Labour's National Wealth Fund is a dud and a lie

Labour’s National Wealth Fund is a dud and a lie

Labour’s National Wealth Fund is a dud and a lie – according to the experts.

The new organisation was launched this week – but is it really all it claims to be.

According to journalist Andrew Neil

This is not a National Wealth Fund in the way this term is normally understood. Such Funds are the accumulation of government surpluses invested into relatively safe assets so the Fund grows over time. This UK Fund is financed by money borrowed by the state to invest in risky green new technology ventures, some of which will fail, others will have uncertain returns. It’s not about investing in more wind power so why the Treasury uses that illustration suggests even it does not understand what it’s meant to do.

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And there’s this, too:

You already have a “wealth fund”. The Consolidated Fund sits at the Bank of England and can provide all the £ you need. A real “sovereign wealth fund” (eg Norway) serves a completely different purpose and does not fund government domestic spending.

For information, here‘s Wikipedia‘s definition of a “sovereign wealth fund”:

sovereign wealth fund (SWF), or sovereign investment fund is a state-owned investment fund that invests in real and financial assets such as stocksbonds, real estate, precious metals, or in alternative investments such as private equity fund or hedge funds. Sovereign wealth funds invest globally. Most SWFs are funded by revenues from commodity exports or from foreign-exchange reserves held by the central bank.

Some sovereign wealth funds may be held by a central bank, which accumulates the funds in the course of its management of a nation’s banking system; this type of fund is usually of major economic and fiscal importance. Other sovereign wealth funds are simply the state savings that are invested by various entities for investment return, and that may not have a significant role in fiscal management.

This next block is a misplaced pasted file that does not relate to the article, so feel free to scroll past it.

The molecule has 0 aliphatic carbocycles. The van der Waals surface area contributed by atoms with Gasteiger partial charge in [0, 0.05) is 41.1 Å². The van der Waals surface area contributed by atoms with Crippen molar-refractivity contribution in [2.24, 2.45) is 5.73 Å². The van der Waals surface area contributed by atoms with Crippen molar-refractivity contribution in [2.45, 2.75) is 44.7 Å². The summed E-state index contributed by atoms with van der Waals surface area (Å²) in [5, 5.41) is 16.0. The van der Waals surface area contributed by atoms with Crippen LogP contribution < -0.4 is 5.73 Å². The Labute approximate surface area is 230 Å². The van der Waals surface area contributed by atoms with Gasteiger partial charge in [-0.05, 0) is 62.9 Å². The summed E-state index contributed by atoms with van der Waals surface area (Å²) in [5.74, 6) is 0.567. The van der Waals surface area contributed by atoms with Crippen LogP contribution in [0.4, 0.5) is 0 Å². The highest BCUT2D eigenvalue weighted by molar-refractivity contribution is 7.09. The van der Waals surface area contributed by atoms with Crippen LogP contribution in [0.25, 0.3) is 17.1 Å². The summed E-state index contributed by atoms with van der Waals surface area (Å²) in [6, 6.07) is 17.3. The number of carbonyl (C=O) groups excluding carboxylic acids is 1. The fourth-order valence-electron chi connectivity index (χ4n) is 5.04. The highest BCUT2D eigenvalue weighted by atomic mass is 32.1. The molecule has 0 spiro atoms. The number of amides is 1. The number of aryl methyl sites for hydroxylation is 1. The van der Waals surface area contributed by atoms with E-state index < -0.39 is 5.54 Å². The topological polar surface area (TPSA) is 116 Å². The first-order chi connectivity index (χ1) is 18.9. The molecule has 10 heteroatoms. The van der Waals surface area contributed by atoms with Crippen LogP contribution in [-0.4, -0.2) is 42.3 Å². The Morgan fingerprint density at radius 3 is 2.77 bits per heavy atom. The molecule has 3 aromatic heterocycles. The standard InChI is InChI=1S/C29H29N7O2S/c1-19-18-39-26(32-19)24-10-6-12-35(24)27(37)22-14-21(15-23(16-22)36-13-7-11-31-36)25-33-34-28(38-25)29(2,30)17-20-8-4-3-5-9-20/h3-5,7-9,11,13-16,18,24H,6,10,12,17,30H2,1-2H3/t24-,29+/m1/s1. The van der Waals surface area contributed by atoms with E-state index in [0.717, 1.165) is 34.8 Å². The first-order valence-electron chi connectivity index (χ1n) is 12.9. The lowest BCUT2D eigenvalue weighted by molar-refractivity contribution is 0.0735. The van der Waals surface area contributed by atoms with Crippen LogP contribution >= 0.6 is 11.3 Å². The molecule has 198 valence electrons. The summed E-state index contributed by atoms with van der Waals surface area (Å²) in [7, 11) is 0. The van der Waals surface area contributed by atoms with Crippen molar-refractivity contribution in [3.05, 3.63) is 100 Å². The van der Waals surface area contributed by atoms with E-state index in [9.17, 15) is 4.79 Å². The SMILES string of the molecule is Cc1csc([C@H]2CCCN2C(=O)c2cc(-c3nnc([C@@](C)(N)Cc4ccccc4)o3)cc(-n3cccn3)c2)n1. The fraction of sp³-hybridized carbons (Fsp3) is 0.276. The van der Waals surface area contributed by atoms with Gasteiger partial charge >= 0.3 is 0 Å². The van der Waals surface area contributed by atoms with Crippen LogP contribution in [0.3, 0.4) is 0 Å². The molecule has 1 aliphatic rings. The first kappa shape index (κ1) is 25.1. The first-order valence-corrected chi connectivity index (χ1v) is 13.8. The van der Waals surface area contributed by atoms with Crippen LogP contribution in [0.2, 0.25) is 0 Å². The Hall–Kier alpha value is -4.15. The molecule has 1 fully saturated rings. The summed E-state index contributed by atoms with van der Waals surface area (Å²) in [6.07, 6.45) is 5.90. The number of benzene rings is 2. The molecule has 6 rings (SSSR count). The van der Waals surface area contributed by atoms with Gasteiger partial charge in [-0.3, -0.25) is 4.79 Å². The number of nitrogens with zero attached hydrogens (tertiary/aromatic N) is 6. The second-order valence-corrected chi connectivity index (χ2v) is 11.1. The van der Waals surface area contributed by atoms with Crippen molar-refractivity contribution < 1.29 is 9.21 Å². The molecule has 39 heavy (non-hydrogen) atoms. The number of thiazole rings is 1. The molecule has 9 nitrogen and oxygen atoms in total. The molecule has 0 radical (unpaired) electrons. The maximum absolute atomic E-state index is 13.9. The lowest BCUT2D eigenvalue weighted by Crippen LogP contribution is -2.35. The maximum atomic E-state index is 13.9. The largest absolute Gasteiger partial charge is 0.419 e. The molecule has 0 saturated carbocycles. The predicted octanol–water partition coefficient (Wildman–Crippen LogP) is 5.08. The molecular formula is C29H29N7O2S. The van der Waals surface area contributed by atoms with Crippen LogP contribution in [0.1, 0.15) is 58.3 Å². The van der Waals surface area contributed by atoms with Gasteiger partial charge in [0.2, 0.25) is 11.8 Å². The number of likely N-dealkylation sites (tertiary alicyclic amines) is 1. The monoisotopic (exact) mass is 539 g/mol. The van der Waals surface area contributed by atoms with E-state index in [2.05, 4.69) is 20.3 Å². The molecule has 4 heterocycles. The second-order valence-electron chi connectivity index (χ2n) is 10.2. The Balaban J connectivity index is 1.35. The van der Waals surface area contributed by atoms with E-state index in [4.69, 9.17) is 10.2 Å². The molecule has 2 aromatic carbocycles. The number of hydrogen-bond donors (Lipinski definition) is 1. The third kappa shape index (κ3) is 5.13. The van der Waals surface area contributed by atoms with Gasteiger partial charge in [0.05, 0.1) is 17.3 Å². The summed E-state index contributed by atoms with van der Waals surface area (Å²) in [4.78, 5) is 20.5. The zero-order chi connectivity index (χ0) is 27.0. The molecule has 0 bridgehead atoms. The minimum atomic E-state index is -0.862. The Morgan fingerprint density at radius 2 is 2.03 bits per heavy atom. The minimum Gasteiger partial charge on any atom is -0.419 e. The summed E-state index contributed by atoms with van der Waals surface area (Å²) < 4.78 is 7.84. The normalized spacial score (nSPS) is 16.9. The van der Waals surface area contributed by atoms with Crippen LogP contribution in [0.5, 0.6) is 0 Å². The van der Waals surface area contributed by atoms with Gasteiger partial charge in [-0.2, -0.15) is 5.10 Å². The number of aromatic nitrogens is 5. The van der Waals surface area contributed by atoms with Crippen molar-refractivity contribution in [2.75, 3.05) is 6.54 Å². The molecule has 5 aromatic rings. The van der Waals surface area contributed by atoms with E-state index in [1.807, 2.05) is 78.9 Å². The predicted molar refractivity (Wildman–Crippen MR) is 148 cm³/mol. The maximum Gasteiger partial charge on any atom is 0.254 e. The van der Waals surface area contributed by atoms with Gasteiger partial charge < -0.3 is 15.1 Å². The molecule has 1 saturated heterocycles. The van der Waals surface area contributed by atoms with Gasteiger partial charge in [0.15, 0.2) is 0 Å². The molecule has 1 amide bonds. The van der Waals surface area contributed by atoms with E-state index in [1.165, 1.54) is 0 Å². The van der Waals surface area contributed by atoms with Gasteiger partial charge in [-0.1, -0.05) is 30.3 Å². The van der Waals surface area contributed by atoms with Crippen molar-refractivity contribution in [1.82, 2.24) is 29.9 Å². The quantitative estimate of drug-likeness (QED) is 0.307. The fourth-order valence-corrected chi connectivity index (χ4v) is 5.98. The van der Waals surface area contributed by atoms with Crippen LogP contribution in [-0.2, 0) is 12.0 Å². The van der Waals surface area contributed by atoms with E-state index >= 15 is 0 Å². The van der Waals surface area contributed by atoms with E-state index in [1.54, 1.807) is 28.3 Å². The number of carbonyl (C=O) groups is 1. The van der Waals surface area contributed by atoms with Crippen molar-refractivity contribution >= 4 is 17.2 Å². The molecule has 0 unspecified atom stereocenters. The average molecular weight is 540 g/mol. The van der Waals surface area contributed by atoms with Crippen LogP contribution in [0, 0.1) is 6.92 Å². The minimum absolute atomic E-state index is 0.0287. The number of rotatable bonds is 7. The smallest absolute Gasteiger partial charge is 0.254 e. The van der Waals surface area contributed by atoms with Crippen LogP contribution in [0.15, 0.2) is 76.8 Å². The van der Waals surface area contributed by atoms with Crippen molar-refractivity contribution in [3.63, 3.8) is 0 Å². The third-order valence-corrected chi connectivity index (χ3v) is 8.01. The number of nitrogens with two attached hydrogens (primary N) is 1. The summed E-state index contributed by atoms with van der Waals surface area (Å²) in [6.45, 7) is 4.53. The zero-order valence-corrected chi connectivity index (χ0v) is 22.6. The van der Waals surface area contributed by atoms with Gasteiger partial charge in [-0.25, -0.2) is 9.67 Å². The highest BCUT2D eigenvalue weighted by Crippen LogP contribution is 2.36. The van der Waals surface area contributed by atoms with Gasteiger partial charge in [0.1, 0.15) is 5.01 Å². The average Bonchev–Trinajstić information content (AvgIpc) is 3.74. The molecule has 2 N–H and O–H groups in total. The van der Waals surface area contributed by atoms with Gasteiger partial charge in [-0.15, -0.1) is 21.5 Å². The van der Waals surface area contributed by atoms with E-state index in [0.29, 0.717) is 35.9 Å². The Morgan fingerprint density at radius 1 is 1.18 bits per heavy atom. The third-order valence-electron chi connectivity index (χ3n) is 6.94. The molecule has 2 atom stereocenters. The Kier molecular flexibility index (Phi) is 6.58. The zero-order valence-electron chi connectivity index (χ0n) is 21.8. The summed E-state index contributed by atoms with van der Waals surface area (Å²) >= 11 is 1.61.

The accumulated funds may have their origin in, or may represent, foreign currency deposits, gold, special drawing rights (SDRs) and International Monetary Fund (IMF) reserve positions held by central banks and monetary authorities, along with other national assets such as pension investments, oil funds, or other industrial and financial holdings. These are assets of the sovereign nations that are typically held in domestic and different reserve currencies (such as the dollareuropound, and yen). Such investment management entities may be set up as official investment companies, state pension funds, or sovereign funds, among others.

All clear?

Let’s look at Labour’s National Wealth Fund, now:

So the UK version is an attempt to encourage private investment by matching(?) it with public funds.

Doesn’t this mean any profit from such investments go to the private firms? How is that a national wealth fund, then?

It seems to This Writer that the following comment is appropriate:

“National Wealth Fund” exposed as nothing more than an investment vehicle for banks and investors, it is not a fund investing Britain’s wealth (we only have debt, not wealth).

Malcolm Reavell, who commented above on the differences between a real national wealth fund and what Labour is offering, has provided the following diagrams showing how they differ, so we can all understand.

Here’s a real sovereign wealth fund:

And here’s the Labour version:

The differences should be readily apparent.

Finally, here’s Yanis Varoufakis explaining why Labour’s version of a National Wealth Fund is rubbish:

It seems we can all look forward to a series of creative excuses in the future.


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